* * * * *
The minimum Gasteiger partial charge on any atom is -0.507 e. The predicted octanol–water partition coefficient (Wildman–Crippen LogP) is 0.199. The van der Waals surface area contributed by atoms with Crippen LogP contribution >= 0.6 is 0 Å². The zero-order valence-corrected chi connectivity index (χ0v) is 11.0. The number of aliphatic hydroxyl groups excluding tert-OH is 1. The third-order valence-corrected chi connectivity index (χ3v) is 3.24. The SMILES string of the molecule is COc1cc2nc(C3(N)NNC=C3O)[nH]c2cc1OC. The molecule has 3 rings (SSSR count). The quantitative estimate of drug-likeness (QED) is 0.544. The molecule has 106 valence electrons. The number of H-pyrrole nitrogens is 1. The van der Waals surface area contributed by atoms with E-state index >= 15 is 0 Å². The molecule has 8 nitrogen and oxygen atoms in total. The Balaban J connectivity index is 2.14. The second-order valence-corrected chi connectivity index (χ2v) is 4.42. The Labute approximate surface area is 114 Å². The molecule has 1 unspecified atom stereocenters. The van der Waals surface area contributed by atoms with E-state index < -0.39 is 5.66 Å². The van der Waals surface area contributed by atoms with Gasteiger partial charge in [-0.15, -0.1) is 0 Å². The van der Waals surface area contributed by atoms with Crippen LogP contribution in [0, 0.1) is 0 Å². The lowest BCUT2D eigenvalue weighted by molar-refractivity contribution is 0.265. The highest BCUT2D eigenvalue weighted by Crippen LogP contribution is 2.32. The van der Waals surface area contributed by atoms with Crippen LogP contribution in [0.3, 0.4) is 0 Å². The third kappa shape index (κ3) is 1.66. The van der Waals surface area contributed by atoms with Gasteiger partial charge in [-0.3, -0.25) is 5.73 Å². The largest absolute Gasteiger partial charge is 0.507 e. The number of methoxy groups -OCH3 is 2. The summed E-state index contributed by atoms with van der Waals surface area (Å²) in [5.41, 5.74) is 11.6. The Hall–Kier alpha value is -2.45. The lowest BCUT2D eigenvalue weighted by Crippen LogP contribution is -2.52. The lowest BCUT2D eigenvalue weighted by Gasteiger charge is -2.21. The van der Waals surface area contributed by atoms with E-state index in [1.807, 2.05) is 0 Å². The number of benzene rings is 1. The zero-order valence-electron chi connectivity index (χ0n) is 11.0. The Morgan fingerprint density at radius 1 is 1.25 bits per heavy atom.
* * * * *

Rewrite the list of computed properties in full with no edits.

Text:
The minimum Gasteiger partial charge on any atom is -0.507 e. The predicted octanol–water partition coefficient (Wildman–Crippen LogP) is 0.199. The van der Waals surface area contributed by atoms with Crippen LogP contribution >= 0.6 is 0 Å². The zero-order valence-corrected chi connectivity index (χ0v) is 11.0. The number of aliphatic hydroxyl groups excluding tert-OH is 1. The third-order valence-corrected chi connectivity index (χ3v) is 3.24. The SMILES string of the molecule is COc1cc2nc(C3(N)NNC=C3O)[nH]c2cc1OC. The molecule has 3 rings (SSSR count). The quantitative estimate of drug-likeness (QED) is 0.544. The molecule has 106 valence electrons. The number of H-pyrrole nitrogens is 1. The van der Waals surface area contributed by atoms with E-state index >= 15 is 0 Å². The molecule has 8 nitrogen and oxygen atoms in total. The Balaban J connectivity index is 2.14. The second-order valence-corrected chi connectivity index (χ2v) is 4.42. The Labute approximate surface area is 114 Å². The molecule has 1 unspecified atom stereocenters. The van der Waals surface area contributed by atoms with E-state index < -0.39 is 5.66 Å². The van der Waals surface area contributed by atoms with Gasteiger partial charge in [-0.15, -0.1) is 0 Å². The van der Waals surface area contributed by atoms with Crippen LogP contribution in [0, 0.1) is 0 Å². The lowest BCUT2D eigenvalue weighted by molar-refractivity contribution is 0.265. The highest BCUT2D eigenvalue weighted by Crippen LogP contribution is 2.32. The van der Waals surface area contributed by atoms with Crippen LogP contribution in [0.3, 0.4) is 0 Å². The third kappa shape index (κ3) is 1.66. The van der Waals surface area contributed by atoms with Gasteiger partial charge in [-0.3, -0.25) is 5.73 Å². The largest absolute Gasteiger partial charge is 0.507 e. The number of methoxy groups -OCH3 is 2. The summed E-state index contributed by atoms with van der Waals surface area (Å²) in [5.41, 5.74) is 11.6. The Hall–Kier alpha value is -2.45. The lowest BCUT2D eigenvalue weighted by Crippen LogP contribution is -2.52. The lowest BCUT2D eigenvalue weighted by Gasteiger charge is -2.21. The van der Waals surface area contributed by atoms with E-state index in [1.807, 2.05) is 0 Å². The number of benzene rings is 1. The zero-order valence-electron chi connectivity index (χ0n) is 11.0. The Morgan fingerprint density at radius 1 is 1.25 bits per heavy atom.